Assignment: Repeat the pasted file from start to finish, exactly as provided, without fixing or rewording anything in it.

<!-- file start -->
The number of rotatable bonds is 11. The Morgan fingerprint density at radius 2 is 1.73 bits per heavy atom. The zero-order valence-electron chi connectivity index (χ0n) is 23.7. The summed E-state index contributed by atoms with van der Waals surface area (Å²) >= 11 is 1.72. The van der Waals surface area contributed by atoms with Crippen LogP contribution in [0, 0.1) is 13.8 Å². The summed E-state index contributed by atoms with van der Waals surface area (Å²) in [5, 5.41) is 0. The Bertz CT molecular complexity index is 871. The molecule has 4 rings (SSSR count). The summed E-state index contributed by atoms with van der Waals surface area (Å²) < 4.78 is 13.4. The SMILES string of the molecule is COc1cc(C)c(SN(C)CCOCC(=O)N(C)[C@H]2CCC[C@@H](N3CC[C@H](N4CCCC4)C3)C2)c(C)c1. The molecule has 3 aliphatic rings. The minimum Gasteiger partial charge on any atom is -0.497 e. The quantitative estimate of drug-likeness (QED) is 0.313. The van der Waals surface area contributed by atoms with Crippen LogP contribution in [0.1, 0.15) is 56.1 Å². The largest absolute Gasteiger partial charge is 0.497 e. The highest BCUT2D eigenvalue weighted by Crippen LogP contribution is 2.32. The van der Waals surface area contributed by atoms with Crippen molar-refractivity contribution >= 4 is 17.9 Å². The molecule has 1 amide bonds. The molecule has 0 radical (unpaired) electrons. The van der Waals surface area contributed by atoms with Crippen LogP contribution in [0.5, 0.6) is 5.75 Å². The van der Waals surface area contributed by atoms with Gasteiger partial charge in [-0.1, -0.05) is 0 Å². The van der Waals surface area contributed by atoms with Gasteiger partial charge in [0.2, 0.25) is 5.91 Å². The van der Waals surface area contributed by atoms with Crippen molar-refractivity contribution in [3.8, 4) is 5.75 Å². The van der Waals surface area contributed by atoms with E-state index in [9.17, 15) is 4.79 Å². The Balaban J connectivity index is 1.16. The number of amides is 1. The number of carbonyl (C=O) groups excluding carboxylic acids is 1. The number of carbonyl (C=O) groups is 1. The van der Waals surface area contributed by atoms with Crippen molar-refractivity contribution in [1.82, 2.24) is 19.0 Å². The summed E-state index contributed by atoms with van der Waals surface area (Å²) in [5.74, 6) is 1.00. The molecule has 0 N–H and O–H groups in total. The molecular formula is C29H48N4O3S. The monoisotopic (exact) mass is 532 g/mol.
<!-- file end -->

The number of rotatable bonds is 11. The Morgan fingerprint density at radius 2 is 1.73 bits per heavy atom. The zero-order valence-electron chi connectivity index (χ0n) is 23.7. The summed E-state index contributed by atoms with van der Waals surface area (Å²) >= 11 is 1.72. The van der Waals surface area contributed by atoms with Crippen LogP contribution in [0, 0.1) is 13.8 Å². The summed E-state index contributed by atoms with van der Waals surface area (Å²) in [5, 5.41) is 0. The Bertz CT molecular complexity index is 871. The molecule has 4 rings (SSSR count). The summed E-state index contributed by atoms with van der Waals surface area (Å²) < 4.78 is 13.4. The SMILES string of the molecule is COc1cc(C)c(SN(C)CCOCC(=O)N(C)[C@H]2CCC[C@@H](N3CC[C@H](N4CCCC4)C3)C2)c(C)c1. The molecule has 3 aliphatic rings. The minimum Gasteiger partial charge on any atom is -0.497 e. The quantitative estimate of drug-likeness (QED) is 0.313. The van der Waals surface area contributed by atoms with Crippen LogP contribution in [0.1, 0.15) is 56.1 Å². The largest absolute Gasteiger partial charge is 0.497 e. The highest BCUT2D eigenvalue weighted by Crippen LogP contribution is 2.32. The van der Waals surface area contributed by atoms with Crippen molar-refractivity contribution >= 4 is 17.9 Å². The molecule has 1 amide bonds. The molecule has 0 radical (unpaired) electrons. The van der Waals surface area contributed by atoms with Crippen LogP contribution in [0.5, 0.6) is 5.75 Å². The van der Waals surface area contributed by atoms with Gasteiger partial charge in [-0.1, -0.05) is 0 Å². The van der Waals surface area contributed by atoms with Gasteiger partial charge in [0.2, 0.25) is 5.91 Å². The van der Waals surface area contributed by atoms with Crippen molar-refractivity contribution in [3.8, 4) is 5.75 Å². The van der Waals surface area contributed by atoms with E-state index in [9.17, 15) is 4.79 Å². The Balaban J connectivity index is 1.16. The number of amides is 1. The number of carbonyl (C=O) groups excluding carboxylic acids is 1. The number of carbonyl (C=O) groups is 1. The van der Waals surface area contributed by atoms with Crippen molar-refractivity contribution in [1.82, 2.24) is 19.0 Å². The summed E-state index contributed by atoms with van der Waals surface area (Å²) in [5.74, 6) is 1.00. The molecule has 0 N–H and O–H groups in total. The molecular formula is C29H48N4O3S. The monoisotopic (exact) mass is 532 g/mol.